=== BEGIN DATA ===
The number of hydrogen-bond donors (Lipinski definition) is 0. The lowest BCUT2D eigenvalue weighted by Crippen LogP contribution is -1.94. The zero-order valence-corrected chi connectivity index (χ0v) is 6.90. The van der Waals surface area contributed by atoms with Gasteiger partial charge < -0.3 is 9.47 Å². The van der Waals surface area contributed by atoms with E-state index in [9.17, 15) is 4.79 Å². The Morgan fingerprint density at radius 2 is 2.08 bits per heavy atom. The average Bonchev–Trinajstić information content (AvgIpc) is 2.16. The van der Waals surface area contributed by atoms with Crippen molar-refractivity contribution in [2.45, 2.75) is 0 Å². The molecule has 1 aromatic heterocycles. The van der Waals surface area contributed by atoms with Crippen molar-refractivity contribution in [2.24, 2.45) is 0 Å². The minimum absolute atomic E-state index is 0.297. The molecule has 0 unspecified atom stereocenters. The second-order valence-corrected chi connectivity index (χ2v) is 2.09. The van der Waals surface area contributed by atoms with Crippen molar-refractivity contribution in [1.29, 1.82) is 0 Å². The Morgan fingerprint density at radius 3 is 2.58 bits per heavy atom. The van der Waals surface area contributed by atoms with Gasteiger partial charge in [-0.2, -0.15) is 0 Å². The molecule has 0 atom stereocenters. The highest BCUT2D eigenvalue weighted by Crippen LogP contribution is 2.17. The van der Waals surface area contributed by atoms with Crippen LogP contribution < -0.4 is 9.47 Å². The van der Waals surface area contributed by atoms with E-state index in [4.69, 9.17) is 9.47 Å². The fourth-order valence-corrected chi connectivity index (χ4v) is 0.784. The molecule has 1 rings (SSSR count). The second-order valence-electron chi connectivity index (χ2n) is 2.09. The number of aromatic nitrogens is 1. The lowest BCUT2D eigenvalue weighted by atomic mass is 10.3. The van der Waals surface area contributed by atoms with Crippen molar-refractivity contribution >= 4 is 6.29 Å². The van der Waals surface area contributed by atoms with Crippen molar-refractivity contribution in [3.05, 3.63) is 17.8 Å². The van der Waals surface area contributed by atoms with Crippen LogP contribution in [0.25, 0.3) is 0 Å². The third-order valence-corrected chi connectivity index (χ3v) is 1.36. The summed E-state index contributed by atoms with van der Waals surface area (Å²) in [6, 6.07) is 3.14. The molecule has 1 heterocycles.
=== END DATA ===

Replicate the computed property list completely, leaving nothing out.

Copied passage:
The number of hydrogen-bond donors (Lipinski definition) is 0. The lowest BCUT2D eigenvalue weighted by Crippen LogP contribution is -1.94. The zero-order valence-corrected chi connectivity index (χ0v) is 6.90. The van der Waals surface area contributed by atoms with Gasteiger partial charge < -0.3 is 9.47 Å². The van der Waals surface area contributed by atoms with E-state index in [9.17, 15) is 4.79 Å². The Morgan fingerprint density at radius 2 is 2.08 bits per heavy atom. The average Bonchev–Trinajstić information content (AvgIpc) is 2.16. The van der Waals surface area contributed by atoms with Crippen molar-refractivity contribution in [2.45, 2.75) is 0 Å². The molecule has 1 aromatic heterocycles. The van der Waals surface area contributed by atoms with Crippen molar-refractivity contribution in [2.24, 2.45) is 0 Å². The minimum absolute atomic E-state index is 0.297. The molecule has 0 unspecified atom stereocenters. The second-order valence-corrected chi connectivity index (χ2v) is 2.09. The van der Waals surface area contributed by atoms with Crippen molar-refractivity contribution in [1.29, 1.82) is 0 Å². The Morgan fingerprint density at radius 3 is 2.58 bits per heavy atom. The van der Waals surface area contributed by atoms with Gasteiger partial charge in [-0.2, -0.15) is 0 Å². The molecule has 0 atom stereocenters. The highest BCUT2D eigenvalue weighted by Crippen LogP contribution is 2.17. The van der Waals surface area contributed by atoms with Crippen LogP contribution < -0.4 is 9.47 Å². The van der Waals surface area contributed by atoms with E-state index in [4.69, 9.17) is 9.47 Å². The fourth-order valence-corrected chi connectivity index (χ4v) is 0.784. The molecule has 1 rings (SSSR count). The second-order valence-electron chi connectivity index (χ2n) is 2.09. The number of aromatic nitrogens is 1. The lowest BCUT2D eigenvalue weighted by atomic mass is 10.3. The van der Waals surface area contributed by atoms with Crippen molar-refractivity contribution >= 4 is 6.29 Å². The van der Waals surface area contributed by atoms with Crippen molar-refractivity contribution in [3.05, 3.63) is 17.8 Å². The van der Waals surface area contributed by atoms with Crippen LogP contribution in [0.25, 0.3) is 0 Å². The third-order valence-corrected chi connectivity index (χ3v) is 1.36. The summed E-state index contributed by atoms with van der Waals surface area (Å²) in [6, 6.07) is 3.14. The molecule has 1 heterocycles.